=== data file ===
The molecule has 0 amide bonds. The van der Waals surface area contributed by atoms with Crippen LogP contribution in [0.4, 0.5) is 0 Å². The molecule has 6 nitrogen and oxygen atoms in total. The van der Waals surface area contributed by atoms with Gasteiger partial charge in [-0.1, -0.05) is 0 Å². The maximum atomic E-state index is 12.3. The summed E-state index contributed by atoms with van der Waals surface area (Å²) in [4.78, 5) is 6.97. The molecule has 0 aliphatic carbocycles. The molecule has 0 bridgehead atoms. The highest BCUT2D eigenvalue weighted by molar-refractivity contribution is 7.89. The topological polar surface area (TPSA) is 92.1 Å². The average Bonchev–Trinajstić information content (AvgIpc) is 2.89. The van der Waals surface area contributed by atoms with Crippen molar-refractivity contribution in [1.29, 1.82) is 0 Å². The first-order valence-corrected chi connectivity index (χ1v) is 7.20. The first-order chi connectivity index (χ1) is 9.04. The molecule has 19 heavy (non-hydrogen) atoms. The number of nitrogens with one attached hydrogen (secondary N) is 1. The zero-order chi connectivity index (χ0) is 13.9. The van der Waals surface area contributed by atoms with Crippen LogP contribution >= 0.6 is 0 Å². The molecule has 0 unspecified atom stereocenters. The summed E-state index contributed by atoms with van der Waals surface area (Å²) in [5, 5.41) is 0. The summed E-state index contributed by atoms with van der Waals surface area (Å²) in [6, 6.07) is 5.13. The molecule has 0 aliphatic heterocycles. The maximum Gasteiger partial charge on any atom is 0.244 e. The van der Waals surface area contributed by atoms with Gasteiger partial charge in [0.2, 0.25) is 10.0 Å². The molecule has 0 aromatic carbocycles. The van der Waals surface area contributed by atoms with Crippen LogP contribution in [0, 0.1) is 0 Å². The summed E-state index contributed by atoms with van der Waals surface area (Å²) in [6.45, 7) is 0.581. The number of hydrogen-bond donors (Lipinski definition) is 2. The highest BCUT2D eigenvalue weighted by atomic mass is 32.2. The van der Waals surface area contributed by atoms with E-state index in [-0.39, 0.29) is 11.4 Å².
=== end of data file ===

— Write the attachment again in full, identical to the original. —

The molecule has 0 amide bonds. The van der Waals surface area contributed by atoms with Crippen LogP contribution in [0.4, 0.5) is 0 Å². The molecule has 6 nitrogen and oxygen atoms in total. The van der Waals surface area contributed by atoms with Gasteiger partial charge in [-0.1, -0.05) is 0 Å². The maximum atomic E-state index is 12.3. The summed E-state index contributed by atoms with van der Waals surface area (Å²) in [4.78, 5) is 6.97. The molecule has 0 aliphatic carbocycles. The molecule has 0 bridgehead atoms. The highest BCUT2D eigenvalue weighted by molar-refractivity contribution is 7.89. The topological polar surface area (TPSA) is 92.1 Å². The average Bonchev–Trinajstić information content (AvgIpc) is 2.89. The van der Waals surface area contributed by atoms with Crippen molar-refractivity contribution in [1.29, 1.82) is 0 Å². The first-order valence-corrected chi connectivity index (χ1v) is 7.20. The first-order chi connectivity index (χ1) is 9.04. The molecule has 19 heavy (non-hydrogen) atoms. The number of nitrogens with one attached hydrogen (secondary N) is 1. The zero-order chi connectivity index (χ0) is 13.9. The van der Waals surface area contributed by atoms with Crippen LogP contribution >= 0.6 is 0 Å². The molecule has 0 unspecified atom stereocenters. The summed E-state index contributed by atoms with van der Waals surface area (Å²) in [5, 5.41) is 0. The summed E-state index contributed by atoms with van der Waals surface area (Å²) in [6, 6.07) is 5.13. The molecule has 0 aliphatic heterocycles. The maximum Gasteiger partial charge on any atom is 0.244 e. The van der Waals surface area contributed by atoms with Gasteiger partial charge in [0.2, 0.25) is 10.0 Å². The molecule has 0 aromatic carbocycles. The van der Waals surface area contributed by atoms with Crippen LogP contribution in [0, 0.1) is 0 Å². The summed E-state index contributed by atoms with van der Waals surface area (Å²) in [6.45, 7) is 0.581. The number of hydrogen-bond donors (Lipinski definition) is 2. The highest BCUT2D eigenvalue weighted by atomic mass is 32.2. The van der Waals surface area contributed by atoms with E-state index in [-0.39, 0.29) is 11.4 Å².